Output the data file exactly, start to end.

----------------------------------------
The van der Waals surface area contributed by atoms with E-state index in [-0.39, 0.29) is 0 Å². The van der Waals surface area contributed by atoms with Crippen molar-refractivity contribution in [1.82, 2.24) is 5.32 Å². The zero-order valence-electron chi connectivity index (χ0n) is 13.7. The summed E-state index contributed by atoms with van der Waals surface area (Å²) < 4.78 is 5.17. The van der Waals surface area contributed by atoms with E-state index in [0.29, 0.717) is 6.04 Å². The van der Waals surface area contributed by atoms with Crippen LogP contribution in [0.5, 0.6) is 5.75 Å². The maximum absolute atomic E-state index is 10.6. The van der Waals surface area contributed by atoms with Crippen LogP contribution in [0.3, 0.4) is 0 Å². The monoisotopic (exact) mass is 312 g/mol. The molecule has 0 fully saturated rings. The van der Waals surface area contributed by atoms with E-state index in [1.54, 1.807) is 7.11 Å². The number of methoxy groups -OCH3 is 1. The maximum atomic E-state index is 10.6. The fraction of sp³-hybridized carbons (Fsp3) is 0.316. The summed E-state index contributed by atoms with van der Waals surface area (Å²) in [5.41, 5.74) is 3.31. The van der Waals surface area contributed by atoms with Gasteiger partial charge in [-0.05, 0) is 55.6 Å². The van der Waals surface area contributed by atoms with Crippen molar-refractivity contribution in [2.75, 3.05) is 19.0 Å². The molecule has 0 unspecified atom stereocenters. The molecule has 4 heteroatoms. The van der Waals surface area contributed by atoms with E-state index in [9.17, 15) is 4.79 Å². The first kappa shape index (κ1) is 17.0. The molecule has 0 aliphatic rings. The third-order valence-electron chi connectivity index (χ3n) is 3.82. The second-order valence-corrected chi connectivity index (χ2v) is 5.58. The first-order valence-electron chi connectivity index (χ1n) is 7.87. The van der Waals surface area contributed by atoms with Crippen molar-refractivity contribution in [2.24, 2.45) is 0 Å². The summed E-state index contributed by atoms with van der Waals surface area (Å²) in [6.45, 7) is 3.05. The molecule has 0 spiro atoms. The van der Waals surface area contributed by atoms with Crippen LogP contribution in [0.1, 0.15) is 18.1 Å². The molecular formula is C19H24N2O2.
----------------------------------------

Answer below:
The van der Waals surface area contributed by atoms with E-state index in [-0.39, 0.29) is 0 Å². The van der Waals surface area contributed by atoms with Crippen molar-refractivity contribution in [1.82, 2.24) is 5.32 Å². The zero-order valence-electron chi connectivity index (χ0n) is 13.7. The summed E-state index contributed by atoms with van der Waals surface area (Å²) < 4.78 is 5.17. The van der Waals surface area contributed by atoms with E-state index in [0.29, 0.717) is 6.04 Å². The van der Waals surface area contributed by atoms with Crippen LogP contribution in [0.5, 0.6) is 5.75 Å². The maximum absolute atomic E-state index is 10.6. The van der Waals surface area contributed by atoms with Crippen LogP contribution in [0.3, 0.4) is 0 Å². The monoisotopic (exact) mass is 312 g/mol. The molecule has 0 fully saturated rings. The van der Waals surface area contributed by atoms with E-state index in [1.54, 1.807) is 7.11 Å². The number of methoxy groups -OCH3 is 1. The maximum atomic E-state index is 10.6. The fraction of sp³-hybridized carbons (Fsp3) is 0.316. The summed E-state index contributed by atoms with van der Waals surface area (Å²) in [5.41, 5.74) is 3.31. The van der Waals surface area contributed by atoms with Gasteiger partial charge in [-0.05, 0) is 55.6 Å². The van der Waals surface area contributed by atoms with Crippen molar-refractivity contribution in [2.75, 3.05) is 19.0 Å². The molecule has 0 unspecified atom stereocenters. The molecule has 4 heteroatoms. The van der Waals surface area contributed by atoms with E-state index in [9.17, 15) is 4.79 Å². The first kappa shape index (κ1) is 17.0. The molecule has 0 aliphatic rings. The third-order valence-electron chi connectivity index (χ3n) is 3.82. The second-order valence-corrected chi connectivity index (χ2v) is 5.58. The first-order valence-electron chi connectivity index (χ1n) is 7.87. The van der Waals surface area contributed by atoms with Crippen molar-refractivity contribution in [2.24, 2.45) is 0 Å². The summed E-state index contributed by atoms with van der Waals surface area (Å²) in [6.45, 7) is 3.05. The molecule has 0 spiro atoms. The van der Waals surface area contributed by atoms with Crippen LogP contribution in [0.1, 0.15) is 18.1 Å². The molecular formula is C19H24N2O2.